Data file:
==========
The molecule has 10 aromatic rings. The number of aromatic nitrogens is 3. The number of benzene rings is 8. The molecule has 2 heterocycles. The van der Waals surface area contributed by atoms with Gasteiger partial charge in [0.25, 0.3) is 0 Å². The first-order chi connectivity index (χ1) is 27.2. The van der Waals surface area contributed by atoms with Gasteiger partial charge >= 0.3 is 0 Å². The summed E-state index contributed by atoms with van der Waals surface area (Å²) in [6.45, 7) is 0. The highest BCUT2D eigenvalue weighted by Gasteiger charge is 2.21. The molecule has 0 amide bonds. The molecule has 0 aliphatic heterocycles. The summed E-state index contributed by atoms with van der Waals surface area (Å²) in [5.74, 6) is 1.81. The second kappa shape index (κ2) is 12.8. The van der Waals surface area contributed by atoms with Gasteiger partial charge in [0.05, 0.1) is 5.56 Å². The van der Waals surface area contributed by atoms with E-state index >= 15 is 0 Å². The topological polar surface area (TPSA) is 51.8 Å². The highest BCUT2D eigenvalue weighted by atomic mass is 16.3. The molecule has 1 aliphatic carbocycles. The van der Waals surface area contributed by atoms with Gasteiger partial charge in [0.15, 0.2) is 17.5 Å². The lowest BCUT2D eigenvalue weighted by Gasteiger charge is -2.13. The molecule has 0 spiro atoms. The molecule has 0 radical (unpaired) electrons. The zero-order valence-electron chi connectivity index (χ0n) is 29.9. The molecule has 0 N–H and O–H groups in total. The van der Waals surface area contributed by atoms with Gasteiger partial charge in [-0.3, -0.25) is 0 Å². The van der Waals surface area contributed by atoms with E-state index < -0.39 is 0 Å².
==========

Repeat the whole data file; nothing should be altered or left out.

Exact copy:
The molecule has 10 aromatic rings. The number of aromatic nitrogens is 3. The number of benzene rings is 8. The molecule has 2 heterocycles. The van der Waals surface area contributed by atoms with Gasteiger partial charge in [0.25, 0.3) is 0 Å². The first-order chi connectivity index (χ1) is 27.2. The van der Waals surface area contributed by atoms with Gasteiger partial charge >= 0.3 is 0 Å². The summed E-state index contributed by atoms with van der Waals surface area (Å²) in [6.45, 7) is 0. The highest BCUT2D eigenvalue weighted by Gasteiger charge is 2.21. The molecule has 0 amide bonds. The molecule has 0 aliphatic heterocycles. The summed E-state index contributed by atoms with van der Waals surface area (Å²) in [5.74, 6) is 1.81. The second kappa shape index (κ2) is 12.8. The van der Waals surface area contributed by atoms with Gasteiger partial charge in [0.05, 0.1) is 5.56 Å². The van der Waals surface area contributed by atoms with E-state index >= 15 is 0 Å². The topological polar surface area (TPSA) is 51.8 Å². The highest BCUT2D eigenvalue weighted by atomic mass is 16.3. The molecule has 1 aliphatic carbocycles. The van der Waals surface area contributed by atoms with Gasteiger partial charge in [0.15, 0.2) is 17.5 Å². The lowest BCUT2D eigenvalue weighted by Gasteiger charge is -2.13. The molecule has 0 spiro atoms. The molecule has 0 radical (unpaired) electrons. The zero-order valence-electron chi connectivity index (χ0n) is 29.9. The molecule has 0 N–H and O–H groups in total. The van der Waals surface area contributed by atoms with Gasteiger partial charge in [-0.3, -0.25) is 0 Å². The van der Waals surface area contributed by atoms with E-state index < -0.39 is 0 Å².